Biomedicine & Biotech

The disease is one of the top 10 causes of death in the world. It currently infects roughly 1.5 billion people. But researchers from Cornell University are focusing on the critically important need to develop new drugs to fight TB.
Genetics, age, and hormone fluctuations play a role in women's migraines.
Studying how cells heal themselves potentially has a wide application in medical research. And for the last 100 years slicing a single cell into two equal parts has only been done by hand. But a young, observant scientist and her fellow Stanford University researchers have just developed a method that's 200 times faster than the current process. 
There's new data to suggest that women with breast implants could receive an incorrect diagnosis for a heart attack when undergoing an electrocardiogram. Doctors could not say this with certainty, but they indicated that this could very well be the cause. 
When statins and angioplasty aren't enough to prevent a heart attack, it may be possible to minimize damage to the heart by using a photosynthetic cyanobacterium. While still in the preliminary stages, research indicates that the oxygen produced by these non-pathogenic bugs could help keep the heart going.
The history of the field of microbiology may not be as long as other scientific areas, but it's just as interesting. After 100 years in print the Journal of Bacteriology is taking, what you might say, a walk down memory lane. It's highlighting the top 100 historical papers over the last century in its "Classic Spotlight" series. 
Tans look healthy — even though they're not. A tan means sun exposure, which means an increased risk of skin cancer. But new research is pointing the way to getting the benefits of melanin, the tan-producing pigment,  without exposure to UV radiation. The new technique works in mice, so maybe it will be the answer for humans, too.
As essential to scientific research as beakers, the sequence of an organism's genome is a staple in today's world of scientific experimentation. That means the sequencing and publication of more than 1,000 new bacterial genomes is akin to "making it rain" in the microbiology-research community.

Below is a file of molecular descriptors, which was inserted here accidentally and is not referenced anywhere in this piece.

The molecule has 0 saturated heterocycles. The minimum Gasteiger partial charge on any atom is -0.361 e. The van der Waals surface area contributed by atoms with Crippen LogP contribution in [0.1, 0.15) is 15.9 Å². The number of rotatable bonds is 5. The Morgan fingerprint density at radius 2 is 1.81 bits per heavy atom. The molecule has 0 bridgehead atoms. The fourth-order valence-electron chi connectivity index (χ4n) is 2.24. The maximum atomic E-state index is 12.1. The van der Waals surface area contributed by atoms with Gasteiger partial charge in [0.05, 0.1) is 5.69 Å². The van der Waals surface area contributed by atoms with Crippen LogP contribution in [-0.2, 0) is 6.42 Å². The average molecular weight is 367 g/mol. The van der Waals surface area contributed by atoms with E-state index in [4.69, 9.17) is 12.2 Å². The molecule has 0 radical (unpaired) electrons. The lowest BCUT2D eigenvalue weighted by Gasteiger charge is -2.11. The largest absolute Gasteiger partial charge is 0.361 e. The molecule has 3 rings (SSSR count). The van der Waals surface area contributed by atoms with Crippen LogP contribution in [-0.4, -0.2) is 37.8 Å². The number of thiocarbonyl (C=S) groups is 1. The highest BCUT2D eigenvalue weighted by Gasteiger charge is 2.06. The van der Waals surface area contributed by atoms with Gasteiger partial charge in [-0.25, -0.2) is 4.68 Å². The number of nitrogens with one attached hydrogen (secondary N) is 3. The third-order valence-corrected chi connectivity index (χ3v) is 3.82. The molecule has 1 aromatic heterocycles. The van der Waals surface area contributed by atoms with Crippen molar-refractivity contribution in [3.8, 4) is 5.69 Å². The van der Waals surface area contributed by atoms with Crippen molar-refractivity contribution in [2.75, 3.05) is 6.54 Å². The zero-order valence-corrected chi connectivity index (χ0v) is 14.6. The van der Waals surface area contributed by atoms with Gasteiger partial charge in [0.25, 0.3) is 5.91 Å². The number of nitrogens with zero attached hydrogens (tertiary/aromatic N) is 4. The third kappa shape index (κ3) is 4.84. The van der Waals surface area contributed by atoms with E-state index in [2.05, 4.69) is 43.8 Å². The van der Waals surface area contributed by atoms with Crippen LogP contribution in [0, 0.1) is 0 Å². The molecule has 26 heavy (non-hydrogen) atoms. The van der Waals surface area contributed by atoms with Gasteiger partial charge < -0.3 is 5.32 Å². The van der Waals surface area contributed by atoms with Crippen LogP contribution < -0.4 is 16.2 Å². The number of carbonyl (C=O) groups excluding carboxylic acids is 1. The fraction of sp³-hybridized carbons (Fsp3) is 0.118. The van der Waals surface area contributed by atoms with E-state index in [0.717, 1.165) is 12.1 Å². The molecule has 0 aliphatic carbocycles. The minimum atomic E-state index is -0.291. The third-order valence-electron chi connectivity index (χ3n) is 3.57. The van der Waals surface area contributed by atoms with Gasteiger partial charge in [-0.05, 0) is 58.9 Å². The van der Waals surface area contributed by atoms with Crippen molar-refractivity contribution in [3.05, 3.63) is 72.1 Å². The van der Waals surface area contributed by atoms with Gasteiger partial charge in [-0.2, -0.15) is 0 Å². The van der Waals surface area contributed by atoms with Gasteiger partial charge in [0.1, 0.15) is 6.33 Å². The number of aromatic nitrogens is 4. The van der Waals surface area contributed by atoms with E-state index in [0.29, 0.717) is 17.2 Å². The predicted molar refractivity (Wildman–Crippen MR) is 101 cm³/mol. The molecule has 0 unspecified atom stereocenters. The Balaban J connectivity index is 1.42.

When the recent publication of a paper in Nature Methods claimed that using the CRISPR-Cas9 technique may cause unexpected mutations to occur, you might say that produced a collective gasp in the scientific community. But those who discovered CRISPR-Cas9 are not taking this criticism lightly – and they're fighting back.
Dr. Lance O'Sullivan decided to take action when the anti-vaccine movie "VAXXED" was shown in his community. By protesting the misinformed movement while spreading the truth about the benefits of vaccines, the staunch vaccine supporter is our new hero. If only he wore a cape.  
A new study from the Stanford University School of Medicine determined that while wearable fitness trackers can accurately monitor heart rate, "none of the seven devices measured energy expenditure accurately." Worse yet, some produced wildly incorrect results.
Vitamin-A deficiency around the world leads to between 250,000 and 500,000 children going blind – every single year. Half of them die within a year of losing their sight. Meanwhile, Golden Rice – a genetically-modified seed than can deliver this essential vitamin – is still not being used in impoverished nations. Here's a look at this pressing issue.